After this incident, it was reported that Mr. Khai was arrested when he showed up at the parish office to cooperate with the authorities. There was also information stating that the authorities had ordered the police to hunt down and arrest him. In the end, the leader who protected the land rights of the farmers was given a death sentence. According to veteran journalist Pham Thanh, two villagers also died while being held in prison and six others were given jail sentences.

In a nutshell, this incident was no different than the case in Ninh Thanh Loi, except that the current government did not act fairly like the lieutenant governor of Cochinchina in the past. This time, the government did not judge this case in an unbiased manner. Instead, the authorities consistently claimed the Lac Nhue incident was a case of land dispute where people distorted state policies and constituted conspiracies against the state. The government even published novels and made a movie about the incident (titled “The story of Nho Village) to defame Lac Nhue villagers and Mr. Trinh Khai, letting them go down in history in eternal shame.

The building of the People’s Committee of An Ninh Ward, Quynh Phu District, Thai Binh Province which was destroyed by protestors destroyed in the night of June 26, 1997, value was estimated at 800 millions dong. Photo courtesy: Bauxite Vietnam.

5. The Thai Binh Incident, Thai Binh Province

Time of dispute: 1987 – 1997

Victims: Citizens of Thai Binh Province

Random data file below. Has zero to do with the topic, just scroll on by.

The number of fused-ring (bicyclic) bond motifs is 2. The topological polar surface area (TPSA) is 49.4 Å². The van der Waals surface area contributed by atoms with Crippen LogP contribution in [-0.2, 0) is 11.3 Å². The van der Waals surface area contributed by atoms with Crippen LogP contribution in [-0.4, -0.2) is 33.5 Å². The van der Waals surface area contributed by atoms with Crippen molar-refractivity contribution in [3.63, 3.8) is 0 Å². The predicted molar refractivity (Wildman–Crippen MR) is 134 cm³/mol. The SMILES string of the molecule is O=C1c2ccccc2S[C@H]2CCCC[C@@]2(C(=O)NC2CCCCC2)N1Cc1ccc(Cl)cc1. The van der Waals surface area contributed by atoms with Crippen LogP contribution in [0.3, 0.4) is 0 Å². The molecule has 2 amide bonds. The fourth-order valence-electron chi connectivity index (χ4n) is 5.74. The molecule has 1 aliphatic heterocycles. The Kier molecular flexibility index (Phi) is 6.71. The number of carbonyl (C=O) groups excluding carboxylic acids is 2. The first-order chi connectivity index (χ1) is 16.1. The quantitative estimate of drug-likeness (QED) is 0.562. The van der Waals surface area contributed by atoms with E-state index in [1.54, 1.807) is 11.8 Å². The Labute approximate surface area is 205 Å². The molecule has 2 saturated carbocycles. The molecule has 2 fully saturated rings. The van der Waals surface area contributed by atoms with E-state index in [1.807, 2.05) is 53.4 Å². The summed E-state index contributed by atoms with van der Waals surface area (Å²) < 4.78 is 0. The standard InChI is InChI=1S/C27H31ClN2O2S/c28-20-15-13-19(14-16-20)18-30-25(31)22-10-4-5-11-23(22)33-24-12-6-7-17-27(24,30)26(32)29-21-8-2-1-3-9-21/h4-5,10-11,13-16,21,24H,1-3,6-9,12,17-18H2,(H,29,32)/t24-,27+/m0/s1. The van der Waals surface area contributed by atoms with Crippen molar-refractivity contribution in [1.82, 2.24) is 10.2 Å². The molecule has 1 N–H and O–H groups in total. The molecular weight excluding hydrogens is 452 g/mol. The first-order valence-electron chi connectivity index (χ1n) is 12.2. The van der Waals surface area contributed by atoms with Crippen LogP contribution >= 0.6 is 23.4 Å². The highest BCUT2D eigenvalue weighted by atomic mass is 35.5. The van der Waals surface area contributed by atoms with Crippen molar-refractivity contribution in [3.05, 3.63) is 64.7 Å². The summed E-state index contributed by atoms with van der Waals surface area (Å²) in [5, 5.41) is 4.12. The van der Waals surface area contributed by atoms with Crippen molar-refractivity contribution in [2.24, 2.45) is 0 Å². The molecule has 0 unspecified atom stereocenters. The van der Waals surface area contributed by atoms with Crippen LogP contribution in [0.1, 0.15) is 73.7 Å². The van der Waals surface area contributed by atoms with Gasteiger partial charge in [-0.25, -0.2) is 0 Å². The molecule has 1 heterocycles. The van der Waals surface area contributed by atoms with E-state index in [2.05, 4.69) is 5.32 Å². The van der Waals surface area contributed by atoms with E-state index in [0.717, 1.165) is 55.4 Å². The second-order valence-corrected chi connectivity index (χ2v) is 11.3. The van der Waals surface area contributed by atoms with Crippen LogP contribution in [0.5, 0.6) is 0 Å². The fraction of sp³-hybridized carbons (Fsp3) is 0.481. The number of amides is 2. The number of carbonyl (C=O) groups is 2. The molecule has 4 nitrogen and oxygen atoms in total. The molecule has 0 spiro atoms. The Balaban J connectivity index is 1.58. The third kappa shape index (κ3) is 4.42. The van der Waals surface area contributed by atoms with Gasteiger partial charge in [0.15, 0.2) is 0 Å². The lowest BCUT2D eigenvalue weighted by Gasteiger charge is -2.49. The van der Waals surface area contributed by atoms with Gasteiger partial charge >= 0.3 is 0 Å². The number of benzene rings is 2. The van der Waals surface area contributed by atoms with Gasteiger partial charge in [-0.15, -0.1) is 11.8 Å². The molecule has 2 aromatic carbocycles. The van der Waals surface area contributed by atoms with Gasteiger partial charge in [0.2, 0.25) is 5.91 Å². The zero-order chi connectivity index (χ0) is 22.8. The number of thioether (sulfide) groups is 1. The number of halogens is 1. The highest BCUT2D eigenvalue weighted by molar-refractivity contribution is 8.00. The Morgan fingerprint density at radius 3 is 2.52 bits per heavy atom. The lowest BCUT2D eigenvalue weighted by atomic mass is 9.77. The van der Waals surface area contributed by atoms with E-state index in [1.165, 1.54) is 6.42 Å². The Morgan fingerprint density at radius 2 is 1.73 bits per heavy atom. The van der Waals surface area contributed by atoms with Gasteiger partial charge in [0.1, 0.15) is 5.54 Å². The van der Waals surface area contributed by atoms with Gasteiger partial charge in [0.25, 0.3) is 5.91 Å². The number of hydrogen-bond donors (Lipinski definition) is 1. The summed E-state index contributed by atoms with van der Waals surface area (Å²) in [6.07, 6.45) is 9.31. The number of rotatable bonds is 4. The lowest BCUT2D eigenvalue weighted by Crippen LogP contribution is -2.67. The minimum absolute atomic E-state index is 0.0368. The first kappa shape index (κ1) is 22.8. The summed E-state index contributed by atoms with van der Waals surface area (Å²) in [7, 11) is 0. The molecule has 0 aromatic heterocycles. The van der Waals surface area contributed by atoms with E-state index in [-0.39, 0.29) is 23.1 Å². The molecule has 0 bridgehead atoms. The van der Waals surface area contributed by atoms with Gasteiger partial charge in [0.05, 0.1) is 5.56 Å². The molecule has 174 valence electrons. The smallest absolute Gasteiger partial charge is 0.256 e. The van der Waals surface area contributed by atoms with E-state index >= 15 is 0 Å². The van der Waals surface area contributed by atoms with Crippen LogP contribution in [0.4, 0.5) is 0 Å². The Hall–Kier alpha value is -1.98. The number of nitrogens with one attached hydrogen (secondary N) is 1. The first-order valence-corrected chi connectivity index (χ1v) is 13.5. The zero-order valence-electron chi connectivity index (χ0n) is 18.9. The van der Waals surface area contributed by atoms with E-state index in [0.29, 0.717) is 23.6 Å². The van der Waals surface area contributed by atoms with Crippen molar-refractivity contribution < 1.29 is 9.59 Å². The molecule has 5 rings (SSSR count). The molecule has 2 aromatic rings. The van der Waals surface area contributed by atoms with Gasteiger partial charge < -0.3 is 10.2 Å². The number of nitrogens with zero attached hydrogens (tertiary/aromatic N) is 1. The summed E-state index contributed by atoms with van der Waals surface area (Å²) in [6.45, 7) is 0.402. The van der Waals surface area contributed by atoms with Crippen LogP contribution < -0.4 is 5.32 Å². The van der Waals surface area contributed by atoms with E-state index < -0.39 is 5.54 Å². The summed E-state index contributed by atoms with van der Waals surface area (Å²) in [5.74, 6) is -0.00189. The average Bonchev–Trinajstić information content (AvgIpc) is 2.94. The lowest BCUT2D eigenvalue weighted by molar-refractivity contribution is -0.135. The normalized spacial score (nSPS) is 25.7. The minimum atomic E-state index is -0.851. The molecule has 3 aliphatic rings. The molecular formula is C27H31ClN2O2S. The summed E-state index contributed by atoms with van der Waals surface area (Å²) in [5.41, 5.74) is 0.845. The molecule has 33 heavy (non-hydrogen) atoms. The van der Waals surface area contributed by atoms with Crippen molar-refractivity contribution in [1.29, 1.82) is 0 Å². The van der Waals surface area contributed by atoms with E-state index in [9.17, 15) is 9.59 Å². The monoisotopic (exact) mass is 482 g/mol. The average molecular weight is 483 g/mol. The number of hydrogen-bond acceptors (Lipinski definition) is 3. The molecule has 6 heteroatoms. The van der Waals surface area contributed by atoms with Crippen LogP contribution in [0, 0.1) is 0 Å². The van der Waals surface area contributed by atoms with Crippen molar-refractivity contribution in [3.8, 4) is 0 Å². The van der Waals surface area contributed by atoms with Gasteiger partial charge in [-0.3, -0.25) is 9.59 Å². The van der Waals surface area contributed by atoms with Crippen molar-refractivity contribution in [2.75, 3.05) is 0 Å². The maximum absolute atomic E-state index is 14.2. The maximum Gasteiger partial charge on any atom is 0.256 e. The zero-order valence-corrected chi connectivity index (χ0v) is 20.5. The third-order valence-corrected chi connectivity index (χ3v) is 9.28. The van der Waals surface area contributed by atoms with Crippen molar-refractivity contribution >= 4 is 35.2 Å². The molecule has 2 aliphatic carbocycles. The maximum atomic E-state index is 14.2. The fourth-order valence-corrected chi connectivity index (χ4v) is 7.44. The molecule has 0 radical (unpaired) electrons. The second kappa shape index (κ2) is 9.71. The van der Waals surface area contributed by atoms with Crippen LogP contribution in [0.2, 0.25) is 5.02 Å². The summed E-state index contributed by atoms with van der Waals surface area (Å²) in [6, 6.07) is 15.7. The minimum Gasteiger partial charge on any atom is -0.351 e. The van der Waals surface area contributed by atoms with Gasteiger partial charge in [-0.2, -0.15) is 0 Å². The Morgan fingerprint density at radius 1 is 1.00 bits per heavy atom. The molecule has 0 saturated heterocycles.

Offenders: Officials of Thai Binh Province

Fatalities: Unknown

Location: The entire area of Thai Binh Province

In the 1990s, petitions from citizens of Thai Binh Province regarding land issues and local officials’ widespread corruption piled up yet remained unresolved.

In May 1997, furious after years of being bullied by local officials, a group of army veterans led about 3,000 farmers to stage a sit-in protest in front of the Communist Party’s headquarters in Thai Binh Province. This event led to a series of uprisings demanding justice throughout the province.

Two retired officials told journalist Huu Tho about the root cause of the uprisings: “Do you believe that we are the bad guys or the reactionary force?” he asked. “How could we put up with these officials when they bully us even worse than the feudal landlords?!”

Tens of thousands joined the protests and riots, captured at least 64 officials and policemen as hostages, and vandalised many government buildings and private houses of local officials. The unrest lasted until November 1997. Many people were sentenced to prison for taking part in these protests.

Uprising in the Central Highlands in 2004. Photo courtesy: YouTube.

6. Ethnic Thuong Uprising, Central Highlands

Time of dispute: 2001 – 2004

Victims: Indigenous people in the four provinces of the Central Highlands

Offenders: Authorities, migrants

Fatalities: At least 33

Location: Central Highlands

The Communists learned nothing from the mistakes of the earlier administration of Ngo Dinh Diem. They also understood nothing about the Central Highlands. The government thought this area was still covered with vast uncultivated lands. They then created new economic zones, built vast agricultural farms, and allowed unrestricted migration from other parts of the country. The result was that the land area of the indigenous people was disproportionately scaled back and the native people in the Central Highlands found themselves in unprecedented harsh living conditions.

Researchers Neil L. Jamieson, Le Trong Cuc and A. Terry Rambo in their 1998 report, The Development Crisis in Vietnam’s Mountains, East-West Center predicted a crisis in the making in the Central Highlands: